One evening I was having drinks with some colleagues after work and, as should come as no surprise, the topic made its way to Scrum - more specifically, what was the best advice we’d ever heard on the subject.
Time and time again, the strategy that is driving business and seeing some of the most significant returns is personalization. Gartner predicts that e-commerce businesses that personalize successfully could see profits rise by up to 15% by 2020. Apart from the vision, strategy, and talent, you need the right tools; and much like a carpenter is crippled without a hammer, our modern business landscape is growing ever reliant on personalization engines.
Business innovation and the opportunities they create is how enterprises distinguish themselves from one another. It is how they do things better, how they create value, and ultimately, how they pass that value over to the customer. Business innovation isn’t a box you can check off and forget about, rather, it is a continuous effort that is empowered by technologies and methodologies that are available at any given moment. Today, that technology is artificial intelligence.
Words can be funny; more specifically, how the same word can have incredibly different meanings for different people. Take the word scrum for example. For 95% of the population, that word either elicits thoughts of people in jerseys all huddled together about to restart a game, or holds no meaning at all. However, when you change the ‘s’ to a capital, to us, the word Scrum takes on a whole new meaning.
The challenge with the customer experience is that it is ever-evolving, and all too often we are seeing the seemingly infinite demands of the customers met with the finite limitations of people. So how can brands meet these demands? When you take into account Gartner’s statement that “By 2020, customers will manage 85% of their relationship with the enterprise without interacting with a human,” the answer becomes simple - technology. And there are none that exist that are so perfectly poised to improve nearly every facet of the customer experience like artificial intelligence.
Have you ever driven down a road that was incredibly uneven or bumpy? Did you ever get frustrated trying to install a piece of software on your computer? Have you ever eaten at a restaurant and had lousy food and even worse service? If you said yes, then you have been a victim of poor user experiences that you haven't forgotten. While UX is a crucial element in both the digital and physical world, it is in digital that we see the value of UX skyrocket, and that is for one reason - choice.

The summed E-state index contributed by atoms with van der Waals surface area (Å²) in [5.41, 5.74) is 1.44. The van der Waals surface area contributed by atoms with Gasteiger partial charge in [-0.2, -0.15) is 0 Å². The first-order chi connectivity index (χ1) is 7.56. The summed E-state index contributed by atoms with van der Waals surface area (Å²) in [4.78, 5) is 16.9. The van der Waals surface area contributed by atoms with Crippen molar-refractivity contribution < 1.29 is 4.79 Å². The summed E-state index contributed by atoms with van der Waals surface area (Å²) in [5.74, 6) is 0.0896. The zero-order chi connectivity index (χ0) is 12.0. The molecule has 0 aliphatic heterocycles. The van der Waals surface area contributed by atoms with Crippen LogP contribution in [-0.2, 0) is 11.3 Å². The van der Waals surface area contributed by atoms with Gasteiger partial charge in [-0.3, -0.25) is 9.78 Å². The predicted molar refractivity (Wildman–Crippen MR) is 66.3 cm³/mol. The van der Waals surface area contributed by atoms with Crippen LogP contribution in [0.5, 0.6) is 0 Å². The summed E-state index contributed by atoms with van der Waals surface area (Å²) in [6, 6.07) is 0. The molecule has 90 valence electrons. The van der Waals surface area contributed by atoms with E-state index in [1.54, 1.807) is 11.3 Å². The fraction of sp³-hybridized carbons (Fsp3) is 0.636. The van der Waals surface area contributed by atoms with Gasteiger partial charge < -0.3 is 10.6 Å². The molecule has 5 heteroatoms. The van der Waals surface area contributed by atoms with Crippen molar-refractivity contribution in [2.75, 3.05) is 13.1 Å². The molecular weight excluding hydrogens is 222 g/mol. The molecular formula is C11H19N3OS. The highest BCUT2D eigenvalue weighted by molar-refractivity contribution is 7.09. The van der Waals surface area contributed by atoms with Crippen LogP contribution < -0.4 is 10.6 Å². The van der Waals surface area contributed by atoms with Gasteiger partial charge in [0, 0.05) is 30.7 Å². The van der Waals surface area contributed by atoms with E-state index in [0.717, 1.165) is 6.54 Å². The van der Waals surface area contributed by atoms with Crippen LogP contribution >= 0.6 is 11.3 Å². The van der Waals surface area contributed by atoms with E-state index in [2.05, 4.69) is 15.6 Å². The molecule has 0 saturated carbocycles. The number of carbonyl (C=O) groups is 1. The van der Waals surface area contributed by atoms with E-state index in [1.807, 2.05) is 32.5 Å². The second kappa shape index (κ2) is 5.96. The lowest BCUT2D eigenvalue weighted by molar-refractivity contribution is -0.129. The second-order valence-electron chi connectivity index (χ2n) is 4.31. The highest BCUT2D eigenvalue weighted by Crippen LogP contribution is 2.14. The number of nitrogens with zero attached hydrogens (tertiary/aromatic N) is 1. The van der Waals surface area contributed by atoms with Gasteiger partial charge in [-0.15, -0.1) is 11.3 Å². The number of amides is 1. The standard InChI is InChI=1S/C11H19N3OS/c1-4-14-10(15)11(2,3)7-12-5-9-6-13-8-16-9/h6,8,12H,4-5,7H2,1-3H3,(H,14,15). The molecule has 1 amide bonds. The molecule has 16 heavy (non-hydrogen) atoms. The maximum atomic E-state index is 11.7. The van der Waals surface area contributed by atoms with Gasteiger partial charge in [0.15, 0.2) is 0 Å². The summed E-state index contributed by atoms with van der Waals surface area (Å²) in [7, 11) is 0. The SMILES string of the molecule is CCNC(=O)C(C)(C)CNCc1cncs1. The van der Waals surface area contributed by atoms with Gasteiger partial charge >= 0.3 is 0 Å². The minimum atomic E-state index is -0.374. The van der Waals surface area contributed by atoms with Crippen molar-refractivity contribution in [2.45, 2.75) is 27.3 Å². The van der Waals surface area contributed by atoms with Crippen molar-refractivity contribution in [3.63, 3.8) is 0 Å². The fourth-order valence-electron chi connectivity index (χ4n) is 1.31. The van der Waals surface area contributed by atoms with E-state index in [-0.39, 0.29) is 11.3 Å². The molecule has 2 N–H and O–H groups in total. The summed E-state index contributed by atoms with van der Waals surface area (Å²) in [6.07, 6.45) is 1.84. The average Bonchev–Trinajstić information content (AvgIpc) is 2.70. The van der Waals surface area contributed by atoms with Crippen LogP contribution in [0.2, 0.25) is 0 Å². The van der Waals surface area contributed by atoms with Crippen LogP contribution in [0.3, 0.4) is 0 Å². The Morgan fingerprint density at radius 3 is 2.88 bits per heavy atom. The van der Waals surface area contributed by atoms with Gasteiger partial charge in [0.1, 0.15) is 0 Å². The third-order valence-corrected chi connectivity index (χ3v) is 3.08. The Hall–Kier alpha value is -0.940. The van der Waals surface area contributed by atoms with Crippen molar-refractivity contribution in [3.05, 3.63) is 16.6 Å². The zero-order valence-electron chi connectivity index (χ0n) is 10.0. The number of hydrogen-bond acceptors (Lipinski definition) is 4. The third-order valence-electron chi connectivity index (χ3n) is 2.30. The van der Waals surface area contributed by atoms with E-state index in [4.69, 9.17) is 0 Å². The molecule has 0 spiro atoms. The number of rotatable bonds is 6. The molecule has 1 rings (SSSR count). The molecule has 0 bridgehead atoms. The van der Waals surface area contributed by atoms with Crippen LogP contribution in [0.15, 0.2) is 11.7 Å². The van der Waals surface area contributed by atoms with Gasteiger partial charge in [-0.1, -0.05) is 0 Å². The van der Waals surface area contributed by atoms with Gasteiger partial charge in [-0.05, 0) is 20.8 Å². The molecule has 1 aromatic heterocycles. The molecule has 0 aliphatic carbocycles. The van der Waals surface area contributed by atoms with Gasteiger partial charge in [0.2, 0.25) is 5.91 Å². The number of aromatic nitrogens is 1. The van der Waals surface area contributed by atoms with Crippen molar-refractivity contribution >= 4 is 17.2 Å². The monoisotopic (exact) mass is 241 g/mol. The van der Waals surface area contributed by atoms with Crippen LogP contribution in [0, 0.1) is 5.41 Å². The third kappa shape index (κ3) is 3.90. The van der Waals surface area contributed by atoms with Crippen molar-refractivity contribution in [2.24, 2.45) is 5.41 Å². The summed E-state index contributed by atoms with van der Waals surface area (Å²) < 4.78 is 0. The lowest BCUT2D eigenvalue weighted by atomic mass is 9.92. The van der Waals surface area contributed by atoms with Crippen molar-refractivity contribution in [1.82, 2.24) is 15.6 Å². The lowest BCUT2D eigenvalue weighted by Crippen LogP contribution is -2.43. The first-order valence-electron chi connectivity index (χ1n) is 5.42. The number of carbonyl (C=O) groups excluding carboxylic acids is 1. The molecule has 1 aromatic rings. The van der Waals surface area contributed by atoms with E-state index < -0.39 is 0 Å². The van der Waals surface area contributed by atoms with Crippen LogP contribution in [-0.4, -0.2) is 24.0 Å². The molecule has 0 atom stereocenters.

Socrates was an ardent critic of the written word and his most famous pupil Plato once wrote that “If men learn this, it will implant forgetfulness in their souls; they will cease to exercise memory because they rely on that which is written.”
Hi there, it’s me, your customer. The one you spend millions of dollars trying to connect with during the waking hours? Ya, that one. Well, guess what? I am connected. But perhaps the term “connected” is misleading. I prefer to view myself as “empowered.” And if you want to connect with me, you first need to understand what this empowerment is, and I won’t lie, it borders on superpowers!
If millions of years of human evolution have taught us anything, it is that people have always preferred the use of voice to interact. However, for decades it was agreed that the technology “wasn’t quite there yet” to be used with machines. In the interim, nose-to-the-phone model of personal computing became the defacto standard, and no one really questioned it. Things have really begun to change in the past few years as Apple Siri, Amazon Echo, and Google Talk gained momentum and their QoE is a welcome relief.
In the relatively short time that human beings have been on this planet, we have seen a lot of things fall to the wayward and into extinction. In some cases, it was animals like the Dodo bird, the Caspian tiger, or the Baiji dolphin; in others, it was our creations that became outdated like dial-up internet, 8-track cassettes, or what’s even more relevant today, the Single-Channel experience.